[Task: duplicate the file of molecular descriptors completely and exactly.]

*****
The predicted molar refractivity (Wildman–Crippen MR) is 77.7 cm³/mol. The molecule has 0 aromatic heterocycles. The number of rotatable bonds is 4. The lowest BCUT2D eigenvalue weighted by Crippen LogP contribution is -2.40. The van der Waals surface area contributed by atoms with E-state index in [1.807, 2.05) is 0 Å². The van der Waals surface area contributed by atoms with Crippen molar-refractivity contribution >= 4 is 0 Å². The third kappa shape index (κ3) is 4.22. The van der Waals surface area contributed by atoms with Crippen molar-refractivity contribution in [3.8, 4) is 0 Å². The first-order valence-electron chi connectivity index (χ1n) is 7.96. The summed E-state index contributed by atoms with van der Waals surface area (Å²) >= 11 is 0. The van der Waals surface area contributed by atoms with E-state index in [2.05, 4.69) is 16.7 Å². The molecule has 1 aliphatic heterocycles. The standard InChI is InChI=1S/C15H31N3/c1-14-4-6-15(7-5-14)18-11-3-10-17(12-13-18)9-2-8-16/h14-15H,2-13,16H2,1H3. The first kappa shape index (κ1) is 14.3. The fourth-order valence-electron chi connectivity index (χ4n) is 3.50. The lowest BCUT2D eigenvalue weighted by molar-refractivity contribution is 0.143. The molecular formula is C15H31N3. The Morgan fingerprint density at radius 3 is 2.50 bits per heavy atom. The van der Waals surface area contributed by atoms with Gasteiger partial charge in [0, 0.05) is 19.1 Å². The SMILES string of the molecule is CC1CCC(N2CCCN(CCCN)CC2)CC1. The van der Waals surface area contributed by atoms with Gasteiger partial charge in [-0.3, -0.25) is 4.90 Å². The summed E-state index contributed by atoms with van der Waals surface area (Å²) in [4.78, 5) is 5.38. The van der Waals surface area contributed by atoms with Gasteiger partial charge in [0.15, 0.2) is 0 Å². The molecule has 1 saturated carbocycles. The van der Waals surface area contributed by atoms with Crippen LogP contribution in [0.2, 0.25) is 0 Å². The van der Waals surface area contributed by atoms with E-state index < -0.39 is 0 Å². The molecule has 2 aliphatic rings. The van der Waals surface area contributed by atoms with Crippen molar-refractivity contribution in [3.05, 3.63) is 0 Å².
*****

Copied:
The predicted molar refractivity (Wildman–Crippen MR) is 77.7 cm³/mol. The molecule has 0 aromatic heterocycles. The number of rotatable bonds is 4. The lowest BCUT2D eigenvalue weighted by Crippen LogP contribution is -2.40. The van der Waals surface area contributed by atoms with E-state index in [1.807, 2.05) is 0 Å². The van der Waals surface area contributed by atoms with Crippen molar-refractivity contribution >= 4 is 0 Å². The third kappa shape index (κ3) is 4.22. The van der Waals surface area contributed by atoms with Crippen molar-refractivity contribution in [3.8, 4) is 0 Å². The first-order valence-electron chi connectivity index (χ1n) is 7.96. The summed E-state index contributed by atoms with van der Waals surface area (Å²) >= 11 is 0. The van der Waals surface area contributed by atoms with E-state index in [2.05, 4.69) is 16.7 Å². The molecule has 1 aliphatic heterocycles. The standard InChI is InChI=1S/C15H31N3/c1-14-4-6-15(7-5-14)18-11-3-10-17(12-13-18)9-2-8-16/h14-15H,2-13,16H2,1H3. The first kappa shape index (κ1) is 14.3. The fourth-order valence-electron chi connectivity index (χ4n) is 3.50. The lowest BCUT2D eigenvalue weighted by molar-refractivity contribution is 0.143. The molecular formula is C15H31N3. The Morgan fingerprint density at radius 3 is 2.50 bits per heavy atom. The van der Waals surface area contributed by atoms with Gasteiger partial charge in [0, 0.05) is 19.1 Å². The SMILES string of the molecule is CC1CCC(N2CCCN(CCCN)CC2)CC1. The van der Waals surface area contributed by atoms with Gasteiger partial charge in [-0.3, -0.25) is 4.90 Å². The summed E-state index contributed by atoms with van der Waals surface area (Å²) in [4.78, 5) is 5.38. The van der Waals surface area contributed by atoms with Gasteiger partial charge in [0.15, 0.2) is 0 Å². The molecule has 1 saturated carbocycles. The van der Waals surface area contributed by atoms with Crippen LogP contribution in [0.2, 0.25) is 0 Å². The van der Waals surface area contributed by atoms with E-state index < -0.39 is 0 Å². The molecule has 2 aliphatic rings. The van der Waals surface area contributed by atoms with Crippen molar-refractivity contribution in [3.05, 3.63) is 0 Å².